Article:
3 Important Facts About Cell Phones, Telemarketers, and the Federal Do Not Call List

Every year, emails and Facebook posts circulate about how telemarketers are about to gain access to cell phone numbers and start inundating us with cold calls. Scientific and anecdotal evidence does tell us that sales calls to mobile phones have been increasing. But that’s not because telemarketers are suddenly gaining access to new numbers—it’s because, according to the Pew Research Center, more than 90% of North American adults now own a mobile phone, with nearly 65% using a smartphone.

So where do all the claims come from about mobile phone numbers going public and federal governments in the U.S. and Canada developing a dedicated wireless Do Not Call list? According to the Federal Communications Commission, ongoing discussions within the wireless industry to establish a 411 phone directory of cellular accounts, much like the white pages that list landlines. As the FCC reiterates, though, “placing telemarketing calls to wireless phones is—and always has been—illegal in most states.” Unless, of course, someone opts in to receive such calls by explicitly providing their number to a company.

As most of us can attest, though, unwanted robocalls and telemarketing pitches still get through. But chances are those calls are coming from scammers who don’t care about playing by the rules. So here are a few ways consumers can still take action:

1) Anyone can add his or her cell phone number to the federal government’s Do Not Call Directory. The United States and Canada both maintain one list for any and all phone numbers, and you can register for it at any time by calling 1-888-382-1222 from the number you’d like to register or by visiting DoNotCall.gov (in Canada, visit lnnte-dncl-gc.ca). There is a 30-day preliminary period, but after that, your number is permanently protected (unless you choose to remove it). State-specific Do Not Call lists also exist.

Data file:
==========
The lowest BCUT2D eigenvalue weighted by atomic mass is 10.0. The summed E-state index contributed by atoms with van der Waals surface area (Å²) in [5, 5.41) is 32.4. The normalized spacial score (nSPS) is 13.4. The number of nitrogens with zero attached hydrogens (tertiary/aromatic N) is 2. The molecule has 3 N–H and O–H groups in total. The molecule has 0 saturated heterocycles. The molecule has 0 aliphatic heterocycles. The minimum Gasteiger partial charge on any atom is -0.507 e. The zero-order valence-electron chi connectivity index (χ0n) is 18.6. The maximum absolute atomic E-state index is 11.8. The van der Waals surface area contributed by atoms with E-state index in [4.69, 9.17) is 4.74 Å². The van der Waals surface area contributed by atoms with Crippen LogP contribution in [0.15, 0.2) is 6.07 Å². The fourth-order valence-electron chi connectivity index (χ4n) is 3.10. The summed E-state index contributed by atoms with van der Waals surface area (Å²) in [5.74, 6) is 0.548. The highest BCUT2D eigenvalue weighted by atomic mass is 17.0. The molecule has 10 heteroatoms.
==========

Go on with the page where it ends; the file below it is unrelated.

2) If you do receive unwanted calls, remember that they’re probably coming from an illicit outfit that doesn’t care if your number is on the Do Not Call list. Still, you should file a complaint with the FCC by calling 1-888-CALL-FCC or filling out an online form, or report the activity to the Federal Trade Commission by calling 1-877-382-4357 or visiting their Complaint Assistant website (in Canada, you can file a complaint by visiting lnnte-dncl-gc.ca).

3) If you’ve filed a complaint but are still getting calls, rest assured that there are advocates willing to take your side. Earlier this month, the US District Court for the Southern District of New York ruled that Time Warner Cable was liable for erroneously making 153 prerecorded calls to a Texas woman—the person they were looking for had the same number previous to her. The woman reported the mix-up to Time Warner and added her number to the company’s Do Not Call list, but the messages persisted. So she filed a lawsuit, after which the company called her 74 more times. And Judge Alvin Hellerstein eventually awarded her $229,500—$1,500 per call!

The recent increase in attention around illegal telemarketing messages, robocalls, and other telephone-based scams matches up with an influx in data breachesillicit email schemes, and fraudulent support calls made by hackers purporting to represent major companies like Microsoft.

​If you’re concerned about the safety of your mobile devices, computer systems, and critical business data, contact CMIT Solutions today. We take security and safety seriously, and we strive to make technology work for your business by providing elite-level support and protection.

Back to Blog


Related Posts

15 Quick Keyboard Shortcuts to Supercharge Your Use of Microsoft Office

In late 2013 and early 2014, CMIT Solutions covered 10 tricks, tips,…

Read More

Personal Data at Risk if You Don’t Wipe Your Old Mobile Device

Over the last 12 months, the four largest mobile carriers in the…

Read More

Who Can You Trust with Your Information? Recent Poll Says Not Many Institutions

No technology trend has been more ubiquitous lately than online security (or…

Read More